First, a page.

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La Flèche

 

La Flèche is a French commune located in the south of the Sarthe department in the Pays de la Loire region. Sub-prefecture of the department, capital of the district and canton, seat of the community of communes of the Pays Fléchois, it has 14,956 inhabitants according to the last census of 2017 (legal population in force on January 1, 2020), which in fact the second most populated Sarthe town. Located on the Loir, in the heart of Maine Angevin, the town is marked by a very dense hydrographic network.

Born after the year 1000, the city of Fléchoise took off at the beginning of the seventeenth century under the leadership of Guillaume Fouquet de La Varenne, then by the creation of the Henri-IV college, held by the Jesuits, which would become the national military Prytanee by decision of Napoleon in 1808. Important religious center in the seventeenth century with the presence of twelve religious communities on its territory, La Flèche is attached, like seventeen other parishes of the former province of Anjou, to the department of Sarthe . It grew in 1866 with the absorption of the municipality of Sainte-Colombe, then in 1965 with the attachment of the municipalities of Verron and Saint-Germain-du-Val.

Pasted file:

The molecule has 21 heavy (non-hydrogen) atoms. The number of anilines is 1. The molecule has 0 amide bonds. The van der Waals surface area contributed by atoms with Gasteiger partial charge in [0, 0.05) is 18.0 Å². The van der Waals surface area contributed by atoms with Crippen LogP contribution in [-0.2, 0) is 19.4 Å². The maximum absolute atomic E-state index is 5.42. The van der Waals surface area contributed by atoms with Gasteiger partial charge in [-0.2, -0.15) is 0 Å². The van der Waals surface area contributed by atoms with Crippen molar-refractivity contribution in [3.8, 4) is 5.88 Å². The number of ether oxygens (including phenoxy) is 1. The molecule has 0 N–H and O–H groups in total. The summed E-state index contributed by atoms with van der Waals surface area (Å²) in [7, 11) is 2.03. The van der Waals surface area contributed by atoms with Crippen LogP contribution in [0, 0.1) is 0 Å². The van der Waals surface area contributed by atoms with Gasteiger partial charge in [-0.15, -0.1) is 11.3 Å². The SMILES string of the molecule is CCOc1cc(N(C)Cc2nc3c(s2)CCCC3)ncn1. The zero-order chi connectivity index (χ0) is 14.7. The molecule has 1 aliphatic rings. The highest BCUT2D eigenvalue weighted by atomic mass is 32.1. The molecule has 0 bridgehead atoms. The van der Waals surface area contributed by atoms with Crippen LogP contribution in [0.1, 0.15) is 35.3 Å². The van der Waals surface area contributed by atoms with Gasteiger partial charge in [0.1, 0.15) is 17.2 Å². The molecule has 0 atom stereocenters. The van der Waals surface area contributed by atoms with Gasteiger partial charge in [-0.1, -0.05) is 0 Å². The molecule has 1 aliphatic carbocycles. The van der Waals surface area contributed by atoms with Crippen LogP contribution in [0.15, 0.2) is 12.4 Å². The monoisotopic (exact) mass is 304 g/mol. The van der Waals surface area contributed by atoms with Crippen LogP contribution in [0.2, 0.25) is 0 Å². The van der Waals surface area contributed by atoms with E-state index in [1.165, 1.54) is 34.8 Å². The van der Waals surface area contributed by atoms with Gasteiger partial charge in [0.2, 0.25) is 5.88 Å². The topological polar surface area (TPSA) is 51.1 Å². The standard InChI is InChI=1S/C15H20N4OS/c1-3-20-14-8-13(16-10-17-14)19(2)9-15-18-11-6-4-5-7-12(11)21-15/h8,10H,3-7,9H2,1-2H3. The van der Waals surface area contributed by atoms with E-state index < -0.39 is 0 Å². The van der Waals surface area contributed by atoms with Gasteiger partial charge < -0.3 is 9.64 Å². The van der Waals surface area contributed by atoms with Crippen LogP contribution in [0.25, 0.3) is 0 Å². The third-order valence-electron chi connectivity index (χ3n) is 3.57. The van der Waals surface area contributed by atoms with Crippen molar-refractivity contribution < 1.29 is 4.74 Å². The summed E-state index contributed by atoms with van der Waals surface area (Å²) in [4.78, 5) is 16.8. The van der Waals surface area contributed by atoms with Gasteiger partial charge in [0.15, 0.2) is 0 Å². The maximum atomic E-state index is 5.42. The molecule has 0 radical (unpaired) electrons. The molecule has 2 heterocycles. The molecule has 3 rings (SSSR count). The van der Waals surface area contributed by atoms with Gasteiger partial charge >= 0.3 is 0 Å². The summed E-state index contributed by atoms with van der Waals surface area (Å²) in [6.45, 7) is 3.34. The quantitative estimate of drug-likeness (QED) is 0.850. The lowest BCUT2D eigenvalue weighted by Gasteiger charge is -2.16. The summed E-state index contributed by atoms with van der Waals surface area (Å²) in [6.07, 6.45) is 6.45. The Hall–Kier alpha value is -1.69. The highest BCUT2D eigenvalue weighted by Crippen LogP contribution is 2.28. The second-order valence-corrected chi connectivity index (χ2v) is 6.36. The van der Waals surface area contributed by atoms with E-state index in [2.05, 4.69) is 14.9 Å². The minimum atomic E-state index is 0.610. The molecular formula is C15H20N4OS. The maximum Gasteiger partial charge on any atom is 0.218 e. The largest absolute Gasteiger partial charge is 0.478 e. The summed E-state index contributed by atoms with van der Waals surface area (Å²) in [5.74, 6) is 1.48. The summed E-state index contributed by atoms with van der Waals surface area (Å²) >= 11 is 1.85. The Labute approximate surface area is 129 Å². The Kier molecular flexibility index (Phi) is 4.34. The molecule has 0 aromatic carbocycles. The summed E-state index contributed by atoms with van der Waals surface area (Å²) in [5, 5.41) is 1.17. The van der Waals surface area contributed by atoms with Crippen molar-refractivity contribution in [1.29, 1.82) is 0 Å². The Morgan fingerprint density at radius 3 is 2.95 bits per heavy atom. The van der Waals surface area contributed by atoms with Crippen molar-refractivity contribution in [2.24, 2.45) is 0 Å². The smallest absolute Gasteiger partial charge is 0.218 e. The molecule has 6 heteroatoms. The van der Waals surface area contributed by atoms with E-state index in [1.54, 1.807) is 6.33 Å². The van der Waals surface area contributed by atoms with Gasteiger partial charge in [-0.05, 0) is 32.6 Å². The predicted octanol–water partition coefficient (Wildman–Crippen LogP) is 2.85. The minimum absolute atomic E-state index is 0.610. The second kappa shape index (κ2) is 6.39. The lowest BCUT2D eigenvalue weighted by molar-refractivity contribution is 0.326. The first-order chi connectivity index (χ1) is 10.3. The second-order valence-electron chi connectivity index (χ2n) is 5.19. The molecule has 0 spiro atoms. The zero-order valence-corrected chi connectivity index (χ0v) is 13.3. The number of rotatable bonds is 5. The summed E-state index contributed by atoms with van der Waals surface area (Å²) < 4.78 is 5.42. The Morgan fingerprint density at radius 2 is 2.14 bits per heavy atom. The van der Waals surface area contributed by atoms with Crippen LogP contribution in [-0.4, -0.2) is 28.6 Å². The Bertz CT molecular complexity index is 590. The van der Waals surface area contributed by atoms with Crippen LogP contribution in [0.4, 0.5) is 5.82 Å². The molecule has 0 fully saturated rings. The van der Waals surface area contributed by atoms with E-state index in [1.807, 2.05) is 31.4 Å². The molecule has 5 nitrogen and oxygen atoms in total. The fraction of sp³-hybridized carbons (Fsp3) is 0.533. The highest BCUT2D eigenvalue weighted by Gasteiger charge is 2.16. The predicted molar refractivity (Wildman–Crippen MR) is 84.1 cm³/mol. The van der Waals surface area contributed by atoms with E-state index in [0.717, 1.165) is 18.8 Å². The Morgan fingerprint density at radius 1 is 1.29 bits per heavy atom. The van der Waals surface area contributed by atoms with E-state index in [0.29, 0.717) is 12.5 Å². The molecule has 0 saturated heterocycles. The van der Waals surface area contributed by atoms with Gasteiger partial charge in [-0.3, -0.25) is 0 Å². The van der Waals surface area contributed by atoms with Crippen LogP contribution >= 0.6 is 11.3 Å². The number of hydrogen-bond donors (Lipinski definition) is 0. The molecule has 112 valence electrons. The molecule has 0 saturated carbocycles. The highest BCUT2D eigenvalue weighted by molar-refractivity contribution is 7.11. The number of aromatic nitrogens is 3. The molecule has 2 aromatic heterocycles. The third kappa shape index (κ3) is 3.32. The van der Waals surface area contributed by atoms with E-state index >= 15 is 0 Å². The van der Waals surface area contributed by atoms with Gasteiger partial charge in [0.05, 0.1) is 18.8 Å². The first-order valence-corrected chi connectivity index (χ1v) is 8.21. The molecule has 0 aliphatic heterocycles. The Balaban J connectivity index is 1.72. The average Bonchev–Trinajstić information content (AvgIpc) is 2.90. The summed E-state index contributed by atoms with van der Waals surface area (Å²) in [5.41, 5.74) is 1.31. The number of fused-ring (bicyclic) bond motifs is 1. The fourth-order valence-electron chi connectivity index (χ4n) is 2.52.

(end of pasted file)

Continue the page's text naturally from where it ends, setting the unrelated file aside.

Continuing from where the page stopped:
Its inhabitants are called the Fléchois.

 

Civil architecture
National military prytaneum
In 1603, King Henri IV ceded his “Château-Neuf” at La Flèche, an important family house that his grandmother Françoise d'Alençon had built in 1540, to establish the “Royal College Henri-le-Grand there. C 26. The king entrusts its creation to the Jesuits. Became a “military Prytaneum” in 1808 under the leadership of Emperor Napoleon I, it now houses within its walls one of the six military lycées in France, called defense lycées since 2006. All of the buildings in the Prytanee are successively classified as historical monuments since 1919.

Of classical architecture, the Prytanee takes the form of three successive large courtyards dominated by the imposing stature of the Saint-Louis church, whose construction began in 1607. The work followed a plan drawn up by Louis Métezeau, architect of the King of France, with adjoining courtyards of roughly the same size. The church was completed in 1621, and all of the work was completed in 1655 with the construction of the main gate, with the bust of Henri IV on the pediment.